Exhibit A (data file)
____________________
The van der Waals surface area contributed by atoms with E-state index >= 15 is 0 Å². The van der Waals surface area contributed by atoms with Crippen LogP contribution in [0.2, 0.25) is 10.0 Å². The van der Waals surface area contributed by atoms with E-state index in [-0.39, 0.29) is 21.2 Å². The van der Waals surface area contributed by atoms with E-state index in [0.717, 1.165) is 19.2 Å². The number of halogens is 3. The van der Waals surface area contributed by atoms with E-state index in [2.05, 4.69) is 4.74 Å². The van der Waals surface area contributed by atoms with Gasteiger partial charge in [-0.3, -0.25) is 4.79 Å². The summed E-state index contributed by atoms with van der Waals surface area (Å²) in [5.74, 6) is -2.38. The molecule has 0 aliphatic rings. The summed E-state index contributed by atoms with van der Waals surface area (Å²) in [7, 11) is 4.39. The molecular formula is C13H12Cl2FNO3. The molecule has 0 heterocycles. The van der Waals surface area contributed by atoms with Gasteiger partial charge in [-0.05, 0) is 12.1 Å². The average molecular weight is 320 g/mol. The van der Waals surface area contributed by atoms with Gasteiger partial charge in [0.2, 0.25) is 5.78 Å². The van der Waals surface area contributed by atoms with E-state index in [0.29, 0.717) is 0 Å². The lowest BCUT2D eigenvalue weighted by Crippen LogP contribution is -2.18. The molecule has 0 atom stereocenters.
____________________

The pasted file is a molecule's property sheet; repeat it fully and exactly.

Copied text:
The van der Waals surface area contributed by atoms with E-state index >= 15 is 0 Å². The van der Waals surface area contributed by atoms with Crippen LogP contribution in [0.2, 0.25) is 10.0 Å². The van der Waals surface area contributed by atoms with E-state index in [-0.39, 0.29) is 21.2 Å². The van der Waals surface area contributed by atoms with E-state index in [0.717, 1.165) is 19.2 Å². The number of halogens is 3. The van der Waals surface area contributed by atoms with E-state index in [2.05, 4.69) is 4.74 Å². The van der Waals surface area contributed by atoms with Gasteiger partial charge in [-0.3, -0.25) is 4.79 Å². The summed E-state index contributed by atoms with van der Waals surface area (Å²) in [5.74, 6) is -2.38. The molecule has 0 aliphatic rings. The summed E-state index contributed by atoms with van der Waals surface area (Å²) in [7, 11) is 4.39. The molecular formula is C13H12Cl2FNO3. The molecule has 0 heterocycles. The van der Waals surface area contributed by atoms with Gasteiger partial charge in [-0.05, 0) is 12.1 Å². The average molecular weight is 320 g/mol. The van der Waals surface area contributed by atoms with Gasteiger partial charge in [0.2, 0.25) is 5.78 Å². The van der Waals surface area contributed by atoms with E-state index in [0.29, 0.717) is 0 Å². The lowest BCUT2D eigenvalue weighted by Crippen LogP contribution is -2.18. The molecule has 0 atom stereocenters.